A few of my favourite things from the past season.
I’ve just returned from four months in Antarctica, working for the UK Antarctic Heritage Trust in the famous Penguin Post Office in Port Lockroy through the southern summer season. It’s been an overwhelming couple of weeks, as I reconnected to the rest of the world and remembered how to do little everyday things that were missing from my life over those 110 days.
Like using money and buying things I want from shops and bars, rather than just asking someone to bring things to me. Driving, and even just moving around at a faster pace. The colour green. Or looking out the window and seeing animals that aren’t penguins. I miss those penguins. (Though the odour of penguin guano is still lingering on in the fabric of my outdoor clothing).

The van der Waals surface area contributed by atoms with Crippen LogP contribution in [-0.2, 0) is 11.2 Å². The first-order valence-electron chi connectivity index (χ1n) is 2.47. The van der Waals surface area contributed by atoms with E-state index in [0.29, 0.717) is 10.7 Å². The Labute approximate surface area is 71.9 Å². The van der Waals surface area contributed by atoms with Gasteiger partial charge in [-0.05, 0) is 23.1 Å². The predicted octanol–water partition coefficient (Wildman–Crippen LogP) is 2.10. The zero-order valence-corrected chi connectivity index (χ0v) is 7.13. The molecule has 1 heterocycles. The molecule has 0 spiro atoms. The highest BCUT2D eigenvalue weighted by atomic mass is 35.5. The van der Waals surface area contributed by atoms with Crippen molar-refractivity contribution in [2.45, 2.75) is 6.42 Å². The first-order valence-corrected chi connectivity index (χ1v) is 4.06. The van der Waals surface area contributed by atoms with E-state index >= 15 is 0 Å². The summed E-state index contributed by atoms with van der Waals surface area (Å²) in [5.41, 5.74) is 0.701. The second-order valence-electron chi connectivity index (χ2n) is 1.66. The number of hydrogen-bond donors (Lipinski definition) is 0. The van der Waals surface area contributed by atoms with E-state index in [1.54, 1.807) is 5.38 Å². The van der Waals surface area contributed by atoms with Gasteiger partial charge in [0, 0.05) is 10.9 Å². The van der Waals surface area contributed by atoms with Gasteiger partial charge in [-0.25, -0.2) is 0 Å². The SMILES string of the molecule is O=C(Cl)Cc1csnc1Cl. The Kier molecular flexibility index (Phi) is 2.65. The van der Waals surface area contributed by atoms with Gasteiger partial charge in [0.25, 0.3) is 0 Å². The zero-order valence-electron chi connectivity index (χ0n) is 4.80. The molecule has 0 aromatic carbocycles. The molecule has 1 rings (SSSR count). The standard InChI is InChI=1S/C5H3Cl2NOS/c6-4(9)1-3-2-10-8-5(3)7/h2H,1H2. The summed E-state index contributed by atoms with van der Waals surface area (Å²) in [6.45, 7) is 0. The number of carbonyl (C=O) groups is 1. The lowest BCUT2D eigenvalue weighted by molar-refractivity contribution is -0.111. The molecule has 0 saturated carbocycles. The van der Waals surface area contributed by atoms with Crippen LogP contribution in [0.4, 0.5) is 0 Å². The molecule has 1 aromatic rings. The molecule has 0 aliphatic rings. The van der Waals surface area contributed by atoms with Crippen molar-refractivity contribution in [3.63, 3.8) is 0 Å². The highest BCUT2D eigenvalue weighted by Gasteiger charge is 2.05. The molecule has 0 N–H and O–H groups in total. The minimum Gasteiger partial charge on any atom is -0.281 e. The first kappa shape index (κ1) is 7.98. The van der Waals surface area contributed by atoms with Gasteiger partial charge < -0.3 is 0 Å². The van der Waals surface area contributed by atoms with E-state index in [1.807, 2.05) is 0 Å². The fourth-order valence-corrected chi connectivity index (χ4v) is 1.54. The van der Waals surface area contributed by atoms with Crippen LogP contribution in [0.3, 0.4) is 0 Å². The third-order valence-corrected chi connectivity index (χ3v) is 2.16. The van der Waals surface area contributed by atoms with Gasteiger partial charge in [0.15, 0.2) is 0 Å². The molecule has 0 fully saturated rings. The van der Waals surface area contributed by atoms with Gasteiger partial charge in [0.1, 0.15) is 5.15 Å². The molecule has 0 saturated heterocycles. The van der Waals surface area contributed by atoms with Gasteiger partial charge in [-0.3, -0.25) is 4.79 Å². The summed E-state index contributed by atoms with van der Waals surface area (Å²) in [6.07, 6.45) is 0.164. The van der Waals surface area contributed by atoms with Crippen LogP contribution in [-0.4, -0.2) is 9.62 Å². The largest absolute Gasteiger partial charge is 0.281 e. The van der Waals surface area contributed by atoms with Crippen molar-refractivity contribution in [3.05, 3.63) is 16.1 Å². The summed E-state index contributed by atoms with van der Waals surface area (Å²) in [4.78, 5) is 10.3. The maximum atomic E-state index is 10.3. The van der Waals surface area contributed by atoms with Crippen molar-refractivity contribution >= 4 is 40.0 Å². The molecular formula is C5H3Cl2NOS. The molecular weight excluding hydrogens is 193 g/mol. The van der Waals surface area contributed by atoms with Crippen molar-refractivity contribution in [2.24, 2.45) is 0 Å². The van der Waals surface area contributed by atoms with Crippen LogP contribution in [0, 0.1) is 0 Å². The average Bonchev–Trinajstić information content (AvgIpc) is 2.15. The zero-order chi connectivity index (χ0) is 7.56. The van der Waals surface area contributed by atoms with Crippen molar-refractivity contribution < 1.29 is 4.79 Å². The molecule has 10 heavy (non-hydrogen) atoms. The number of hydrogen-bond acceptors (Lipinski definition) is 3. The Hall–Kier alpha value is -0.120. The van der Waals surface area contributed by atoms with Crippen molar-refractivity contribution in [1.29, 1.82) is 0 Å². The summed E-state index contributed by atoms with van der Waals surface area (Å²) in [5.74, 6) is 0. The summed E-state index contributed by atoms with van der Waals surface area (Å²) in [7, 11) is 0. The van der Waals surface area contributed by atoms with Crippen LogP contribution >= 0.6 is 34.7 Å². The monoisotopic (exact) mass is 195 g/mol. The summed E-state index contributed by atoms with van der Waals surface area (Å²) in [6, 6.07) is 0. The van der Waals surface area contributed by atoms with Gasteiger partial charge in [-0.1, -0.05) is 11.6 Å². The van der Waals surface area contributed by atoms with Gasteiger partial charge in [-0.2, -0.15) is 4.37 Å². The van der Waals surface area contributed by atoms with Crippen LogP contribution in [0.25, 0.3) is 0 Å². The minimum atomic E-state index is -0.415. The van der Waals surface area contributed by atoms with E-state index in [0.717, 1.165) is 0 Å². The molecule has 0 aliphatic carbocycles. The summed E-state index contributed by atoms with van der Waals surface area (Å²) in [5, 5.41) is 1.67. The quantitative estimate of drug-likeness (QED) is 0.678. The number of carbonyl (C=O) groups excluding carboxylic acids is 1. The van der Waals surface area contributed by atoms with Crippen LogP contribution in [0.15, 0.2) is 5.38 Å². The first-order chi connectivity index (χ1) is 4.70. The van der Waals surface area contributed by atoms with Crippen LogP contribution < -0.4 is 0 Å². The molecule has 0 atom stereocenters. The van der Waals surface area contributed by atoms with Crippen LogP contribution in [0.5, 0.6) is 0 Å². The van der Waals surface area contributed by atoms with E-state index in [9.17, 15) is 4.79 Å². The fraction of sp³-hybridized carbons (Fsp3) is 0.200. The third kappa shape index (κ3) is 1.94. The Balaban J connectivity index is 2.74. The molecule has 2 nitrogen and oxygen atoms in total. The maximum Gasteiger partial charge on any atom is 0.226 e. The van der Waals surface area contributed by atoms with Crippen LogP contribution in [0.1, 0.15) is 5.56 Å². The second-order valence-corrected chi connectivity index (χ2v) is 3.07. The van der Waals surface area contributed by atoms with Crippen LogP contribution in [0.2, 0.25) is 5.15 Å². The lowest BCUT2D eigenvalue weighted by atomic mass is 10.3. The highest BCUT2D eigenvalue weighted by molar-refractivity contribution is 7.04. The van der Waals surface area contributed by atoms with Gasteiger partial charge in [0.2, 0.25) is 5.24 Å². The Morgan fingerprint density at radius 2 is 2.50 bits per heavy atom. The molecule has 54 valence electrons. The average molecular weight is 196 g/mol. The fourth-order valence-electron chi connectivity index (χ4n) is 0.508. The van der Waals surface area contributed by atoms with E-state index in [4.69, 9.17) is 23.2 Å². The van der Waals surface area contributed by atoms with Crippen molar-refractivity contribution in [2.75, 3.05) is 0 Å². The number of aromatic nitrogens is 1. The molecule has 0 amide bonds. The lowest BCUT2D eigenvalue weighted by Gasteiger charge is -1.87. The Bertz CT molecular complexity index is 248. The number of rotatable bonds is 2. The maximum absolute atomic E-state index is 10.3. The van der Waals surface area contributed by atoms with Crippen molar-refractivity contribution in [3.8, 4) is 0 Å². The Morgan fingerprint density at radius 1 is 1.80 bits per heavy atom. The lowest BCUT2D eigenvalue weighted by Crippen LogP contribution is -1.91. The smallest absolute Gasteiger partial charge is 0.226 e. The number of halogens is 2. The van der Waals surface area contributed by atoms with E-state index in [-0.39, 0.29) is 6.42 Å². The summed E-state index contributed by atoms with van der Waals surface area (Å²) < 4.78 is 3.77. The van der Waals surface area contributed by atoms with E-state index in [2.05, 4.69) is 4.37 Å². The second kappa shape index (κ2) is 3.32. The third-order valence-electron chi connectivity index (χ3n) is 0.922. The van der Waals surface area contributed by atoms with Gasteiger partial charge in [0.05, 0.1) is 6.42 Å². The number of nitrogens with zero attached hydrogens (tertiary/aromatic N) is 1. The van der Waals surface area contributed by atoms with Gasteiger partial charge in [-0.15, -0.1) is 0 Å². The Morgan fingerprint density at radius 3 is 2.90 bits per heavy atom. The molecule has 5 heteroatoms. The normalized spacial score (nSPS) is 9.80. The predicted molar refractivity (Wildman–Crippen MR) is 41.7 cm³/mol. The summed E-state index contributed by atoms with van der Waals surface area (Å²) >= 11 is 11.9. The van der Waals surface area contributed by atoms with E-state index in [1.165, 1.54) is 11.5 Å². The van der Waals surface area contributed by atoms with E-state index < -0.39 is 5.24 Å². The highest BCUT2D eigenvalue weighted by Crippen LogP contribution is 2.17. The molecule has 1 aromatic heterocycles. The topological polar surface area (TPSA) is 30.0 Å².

Then there was the added strangeness of adjusting to our new normal in the time of corona. Reuniting with family wasn’t the hugs and long conversations I’d imagined I’d have, but waving through the window of houses as I stood outside in the garden, and staccato notes in what’s app chats and skype calls. It’s tough, but I know that I’m not the worst off in this situation, and for that, I’m so very thankful.
These are a few of the things that I loved over my Antarctic season, living in close confines with a small team, on a little island with no escape. There may even be a couple of things you find useful yourself over the next few weeks as we adjust to living in lockdown.
My Antarctica love list:
Nivea Factor 50 sunblock: The Antarctic atmosphere is ozone-depleted, and intense sun rays can penetrate through more easily, even on overcast days. Harsh light is reflected back by ice, snow, and the sea. I wore this every day to protect my skin, and I love the familiar summer-smell of it.